MUSIC INDUSTRY – THE PAST
CENTURY XIX – PRE-RECORDINGS ERA
What’s the music industry?
This first section, which brings us back during years 1800, is maybe the most important of all. The major idea brought by it resolves a continuous confusion that makes the 2016 universe impossible to understand: the fundamental difference between the Music industry and the Recordings industry.
Since it’s all we ever knew during our lifetime, we tend consider as a given that the industry of recordings is equal to the industry of music, which is deeply wrong.
Three very distinct parts define the music industry, the recording being only one of them:
- the composition, created by the author and / or the composer and owned by the latter.
- the recording, realized by the artist
- the media, produced by the major, sold by retailers, owned by consumers
One composition will usually generate various recordings (demos, final version, remixes, covers, lives etc.) while one recording is usually released on several media (single / album, K7 / CD / Vinyl / MP3 etc.).
Labels do not only get money from the media sale, they also own property rights on both the composition and the recording. Consequently, they are paid as soon as an external person or company uses one of its entities – the composition (author rights) or the recording (airplay revenue).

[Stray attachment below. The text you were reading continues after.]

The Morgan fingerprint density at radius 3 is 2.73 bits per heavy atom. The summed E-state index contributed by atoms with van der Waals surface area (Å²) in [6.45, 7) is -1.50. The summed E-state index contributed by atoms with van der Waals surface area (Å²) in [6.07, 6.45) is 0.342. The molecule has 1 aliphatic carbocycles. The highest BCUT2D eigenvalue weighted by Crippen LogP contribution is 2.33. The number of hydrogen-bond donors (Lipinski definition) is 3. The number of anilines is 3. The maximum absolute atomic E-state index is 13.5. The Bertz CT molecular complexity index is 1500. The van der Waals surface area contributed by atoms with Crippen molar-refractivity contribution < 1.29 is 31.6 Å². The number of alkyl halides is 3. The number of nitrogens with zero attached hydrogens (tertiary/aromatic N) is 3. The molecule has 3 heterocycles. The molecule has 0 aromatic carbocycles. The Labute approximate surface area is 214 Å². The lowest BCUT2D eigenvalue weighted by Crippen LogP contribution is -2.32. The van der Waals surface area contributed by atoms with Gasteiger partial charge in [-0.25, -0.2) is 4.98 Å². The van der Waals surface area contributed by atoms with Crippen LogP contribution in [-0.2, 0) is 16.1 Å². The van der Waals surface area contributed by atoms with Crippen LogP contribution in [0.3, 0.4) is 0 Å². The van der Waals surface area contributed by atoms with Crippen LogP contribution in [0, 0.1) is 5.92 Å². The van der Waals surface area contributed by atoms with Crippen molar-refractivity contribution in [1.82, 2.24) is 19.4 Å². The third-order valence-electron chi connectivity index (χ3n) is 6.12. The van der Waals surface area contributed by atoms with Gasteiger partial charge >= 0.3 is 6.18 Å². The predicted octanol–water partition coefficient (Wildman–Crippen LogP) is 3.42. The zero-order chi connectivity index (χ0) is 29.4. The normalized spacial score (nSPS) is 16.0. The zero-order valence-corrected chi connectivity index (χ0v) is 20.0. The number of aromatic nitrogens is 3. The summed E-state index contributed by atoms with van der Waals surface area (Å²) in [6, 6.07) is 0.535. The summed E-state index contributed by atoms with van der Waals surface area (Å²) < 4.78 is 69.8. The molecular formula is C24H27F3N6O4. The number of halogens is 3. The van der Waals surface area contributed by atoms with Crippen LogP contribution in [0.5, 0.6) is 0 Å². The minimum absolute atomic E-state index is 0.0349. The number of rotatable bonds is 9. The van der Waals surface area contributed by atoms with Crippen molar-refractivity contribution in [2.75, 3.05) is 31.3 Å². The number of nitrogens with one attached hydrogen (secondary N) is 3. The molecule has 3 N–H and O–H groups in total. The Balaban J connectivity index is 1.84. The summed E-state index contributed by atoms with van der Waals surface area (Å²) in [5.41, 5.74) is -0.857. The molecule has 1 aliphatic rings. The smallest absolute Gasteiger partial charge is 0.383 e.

A media-less industry
How the hell is that related to 1800 years yet?! We are getting there. The key one needs to understand from that period is that we didn’t knew how to record a sound, let alone save that recording on a media. Only the composition existed.
In spite of this background of no recordings nor airplay, the very first sales charts of music started to appear at that time. Indeed, the very first sales charts, including initial Billboard publications (from 1900), were Top Sheet Music Sellers. The legend says White Christmas by Bing Crosby sold as much as 7 million copies on sheet music alone.
Today, we often debate if a viral video – remember Harlem Shake? – which airs an audio song should count among streaming points of the song only because the artist doesn’t appear on the visual side. Initially, the artist wasn’t even featured in the audio, since there was no audio media. Early Top Singles rankings were charts showing the most successful songs, independently from who was the singer. More often than not sales from all artists singing the said song were merged together.